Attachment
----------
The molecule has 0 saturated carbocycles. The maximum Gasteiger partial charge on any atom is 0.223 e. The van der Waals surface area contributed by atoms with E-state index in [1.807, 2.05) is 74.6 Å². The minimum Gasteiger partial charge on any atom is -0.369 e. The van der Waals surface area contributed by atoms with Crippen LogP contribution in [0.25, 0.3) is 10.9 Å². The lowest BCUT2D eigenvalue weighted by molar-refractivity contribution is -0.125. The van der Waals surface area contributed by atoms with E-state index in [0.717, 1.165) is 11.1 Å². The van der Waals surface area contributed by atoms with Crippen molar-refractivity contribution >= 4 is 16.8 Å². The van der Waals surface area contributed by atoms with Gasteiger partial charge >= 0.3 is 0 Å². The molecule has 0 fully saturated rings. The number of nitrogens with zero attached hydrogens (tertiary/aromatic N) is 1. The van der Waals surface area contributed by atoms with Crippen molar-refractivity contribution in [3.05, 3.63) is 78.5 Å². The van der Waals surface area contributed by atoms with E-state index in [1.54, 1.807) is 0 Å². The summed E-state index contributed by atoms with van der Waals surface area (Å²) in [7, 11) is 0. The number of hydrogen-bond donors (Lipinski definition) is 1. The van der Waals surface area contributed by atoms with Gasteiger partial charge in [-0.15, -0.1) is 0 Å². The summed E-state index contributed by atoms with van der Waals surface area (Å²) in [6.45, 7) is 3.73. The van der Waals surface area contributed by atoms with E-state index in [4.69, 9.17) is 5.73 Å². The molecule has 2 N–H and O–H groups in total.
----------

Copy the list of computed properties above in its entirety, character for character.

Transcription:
The molecule has 0 saturated carbocycles. The maximum Gasteiger partial charge on any atom is 0.223 e. The van der Waals surface area contributed by atoms with E-state index in [1.807, 2.05) is 74.6 Å². The minimum Gasteiger partial charge on any atom is -0.369 e. The van der Waals surface area contributed by atoms with Crippen LogP contribution in [0.25, 0.3) is 10.9 Å². The lowest BCUT2D eigenvalue weighted by molar-refractivity contribution is -0.125. The van der Waals surface area contributed by atoms with E-state index in [0.717, 1.165) is 11.1 Å². The van der Waals surface area contributed by atoms with Crippen molar-refractivity contribution >= 4 is 16.8 Å². The van der Waals surface area contributed by atoms with Gasteiger partial charge >= 0.3 is 0 Å². The molecule has 0 fully saturated rings. The number of nitrogens with zero attached hydrogens (tertiary/aromatic N) is 1. The van der Waals surface area contributed by atoms with Crippen molar-refractivity contribution in [3.05, 3.63) is 78.5 Å². The van der Waals surface area contributed by atoms with E-state index in [1.54, 1.807) is 0 Å². The summed E-state index contributed by atoms with van der Waals surface area (Å²) in [7, 11) is 0. The number of hydrogen-bond donors (Lipinski definition) is 1. The van der Waals surface area contributed by atoms with Gasteiger partial charge in [-0.15, -0.1) is 0 Å². The summed E-state index contributed by atoms with van der Waals surface area (Å²) in [6.45, 7) is 3.73. The van der Waals surface area contributed by atoms with E-state index in [4.69, 9.17) is 5.73 Å². The molecule has 2 N–H and O–H groups in total.